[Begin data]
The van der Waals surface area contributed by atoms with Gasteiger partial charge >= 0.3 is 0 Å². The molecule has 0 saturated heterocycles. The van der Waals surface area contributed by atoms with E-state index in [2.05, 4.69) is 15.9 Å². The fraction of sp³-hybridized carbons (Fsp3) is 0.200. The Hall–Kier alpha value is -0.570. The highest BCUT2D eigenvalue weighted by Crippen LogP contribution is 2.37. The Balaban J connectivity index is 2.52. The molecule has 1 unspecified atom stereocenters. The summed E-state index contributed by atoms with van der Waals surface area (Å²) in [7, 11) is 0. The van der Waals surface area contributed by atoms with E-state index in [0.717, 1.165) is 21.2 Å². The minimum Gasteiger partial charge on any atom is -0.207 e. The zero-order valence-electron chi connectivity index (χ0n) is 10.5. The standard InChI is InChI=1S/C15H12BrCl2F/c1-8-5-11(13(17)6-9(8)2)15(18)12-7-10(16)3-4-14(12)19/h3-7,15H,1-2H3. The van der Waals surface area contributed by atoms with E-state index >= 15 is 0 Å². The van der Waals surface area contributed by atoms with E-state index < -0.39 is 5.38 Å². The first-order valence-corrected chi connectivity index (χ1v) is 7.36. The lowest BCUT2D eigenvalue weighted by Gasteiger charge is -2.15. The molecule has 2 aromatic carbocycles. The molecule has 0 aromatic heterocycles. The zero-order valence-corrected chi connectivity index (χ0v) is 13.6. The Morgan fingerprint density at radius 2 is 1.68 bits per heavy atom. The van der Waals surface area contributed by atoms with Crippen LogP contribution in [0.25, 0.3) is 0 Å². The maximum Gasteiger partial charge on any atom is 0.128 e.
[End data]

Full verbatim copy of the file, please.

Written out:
The van der Waals surface area contributed by atoms with Gasteiger partial charge >= 0.3 is 0 Å². The molecule has 0 saturated heterocycles. The van der Waals surface area contributed by atoms with E-state index in [2.05, 4.69) is 15.9 Å². The fraction of sp³-hybridized carbons (Fsp3) is 0.200. The Hall–Kier alpha value is -0.570. The highest BCUT2D eigenvalue weighted by Crippen LogP contribution is 2.37. The Balaban J connectivity index is 2.52. The molecule has 1 unspecified atom stereocenters. The summed E-state index contributed by atoms with van der Waals surface area (Å²) in [7, 11) is 0. The van der Waals surface area contributed by atoms with E-state index in [0.717, 1.165) is 21.2 Å². The minimum Gasteiger partial charge on any atom is -0.207 e. The zero-order valence-electron chi connectivity index (χ0n) is 10.5. The standard InChI is InChI=1S/C15H12BrCl2F/c1-8-5-11(13(17)6-9(8)2)15(18)12-7-10(16)3-4-14(12)19/h3-7,15H,1-2H3. The van der Waals surface area contributed by atoms with E-state index >= 15 is 0 Å². The van der Waals surface area contributed by atoms with E-state index < -0.39 is 5.38 Å². The first-order valence-corrected chi connectivity index (χ1v) is 7.36. The lowest BCUT2D eigenvalue weighted by Gasteiger charge is -2.15. The molecule has 2 aromatic carbocycles. The molecule has 0 aromatic heterocycles. The zero-order valence-corrected chi connectivity index (χ0v) is 13.6. The Morgan fingerprint density at radius 2 is 1.68 bits per heavy atom. The van der Waals surface area contributed by atoms with Crippen LogP contribution in [0.25, 0.3) is 0 Å². The maximum Gasteiger partial charge on any atom is 0.128 e.